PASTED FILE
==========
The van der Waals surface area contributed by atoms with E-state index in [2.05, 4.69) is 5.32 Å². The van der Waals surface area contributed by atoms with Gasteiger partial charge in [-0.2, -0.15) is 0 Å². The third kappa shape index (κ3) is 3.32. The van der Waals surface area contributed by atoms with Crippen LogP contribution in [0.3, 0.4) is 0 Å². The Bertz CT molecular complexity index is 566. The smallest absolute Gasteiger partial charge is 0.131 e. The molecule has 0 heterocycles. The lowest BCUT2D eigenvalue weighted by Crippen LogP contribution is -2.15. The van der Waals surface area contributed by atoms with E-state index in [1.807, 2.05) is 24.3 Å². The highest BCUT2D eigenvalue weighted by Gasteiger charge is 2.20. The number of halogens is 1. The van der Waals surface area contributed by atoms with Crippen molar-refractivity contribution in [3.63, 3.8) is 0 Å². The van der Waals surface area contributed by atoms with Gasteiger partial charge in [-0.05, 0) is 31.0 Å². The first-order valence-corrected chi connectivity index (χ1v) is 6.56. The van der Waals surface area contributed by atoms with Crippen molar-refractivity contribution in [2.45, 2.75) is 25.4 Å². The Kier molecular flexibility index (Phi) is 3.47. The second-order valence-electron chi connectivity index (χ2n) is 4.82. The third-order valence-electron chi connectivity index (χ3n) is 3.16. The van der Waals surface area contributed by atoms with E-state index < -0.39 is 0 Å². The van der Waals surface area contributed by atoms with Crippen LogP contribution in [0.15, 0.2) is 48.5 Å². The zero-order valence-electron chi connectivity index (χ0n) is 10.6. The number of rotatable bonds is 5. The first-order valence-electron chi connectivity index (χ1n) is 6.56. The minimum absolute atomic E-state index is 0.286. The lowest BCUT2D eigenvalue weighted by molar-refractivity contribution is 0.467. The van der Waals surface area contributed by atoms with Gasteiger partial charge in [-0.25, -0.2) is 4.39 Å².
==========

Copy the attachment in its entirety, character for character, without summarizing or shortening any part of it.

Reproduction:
The van der Waals surface area contributed by atoms with E-state index in [2.05, 4.69) is 5.32 Å². The van der Waals surface area contributed by atoms with Gasteiger partial charge in [-0.2, -0.15) is 0 Å². The third kappa shape index (κ3) is 3.32. The van der Waals surface area contributed by atoms with Crippen LogP contribution in [0.3, 0.4) is 0 Å². The Bertz CT molecular complexity index is 566. The smallest absolute Gasteiger partial charge is 0.131 e. The molecule has 0 heterocycles. The lowest BCUT2D eigenvalue weighted by Crippen LogP contribution is -2.15. The van der Waals surface area contributed by atoms with E-state index in [1.807, 2.05) is 24.3 Å². The highest BCUT2D eigenvalue weighted by Gasteiger charge is 2.20. The number of halogens is 1. The van der Waals surface area contributed by atoms with Crippen molar-refractivity contribution in [3.63, 3.8) is 0 Å². The van der Waals surface area contributed by atoms with Gasteiger partial charge in [-0.05, 0) is 31.0 Å². The first-order valence-corrected chi connectivity index (χ1v) is 6.56. The van der Waals surface area contributed by atoms with Crippen molar-refractivity contribution in [2.45, 2.75) is 25.4 Å². The Kier molecular flexibility index (Phi) is 3.47. The second-order valence-electron chi connectivity index (χ2n) is 4.82. The third-order valence-electron chi connectivity index (χ3n) is 3.16. The van der Waals surface area contributed by atoms with E-state index < -0.39 is 0 Å². The van der Waals surface area contributed by atoms with Crippen LogP contribution in [0.15, 0.2) is 48.5 Å². The zero-order valence-electron chi connectivity index (χ0n) is 10.6. The number of rotatable bonds is 5. The first-order valence-electron chi connectivity index (χ1n) is 6.56. The minimum absolute atomic E-state index is 0.286. The lowest BCUT2D eigenvalue weighted by molar-refractivity contribution is 0.467. The van der Waals surface area contributed by atoms with Gasteiger partial charge in [-0.25, -0.2) is 4.39 Å².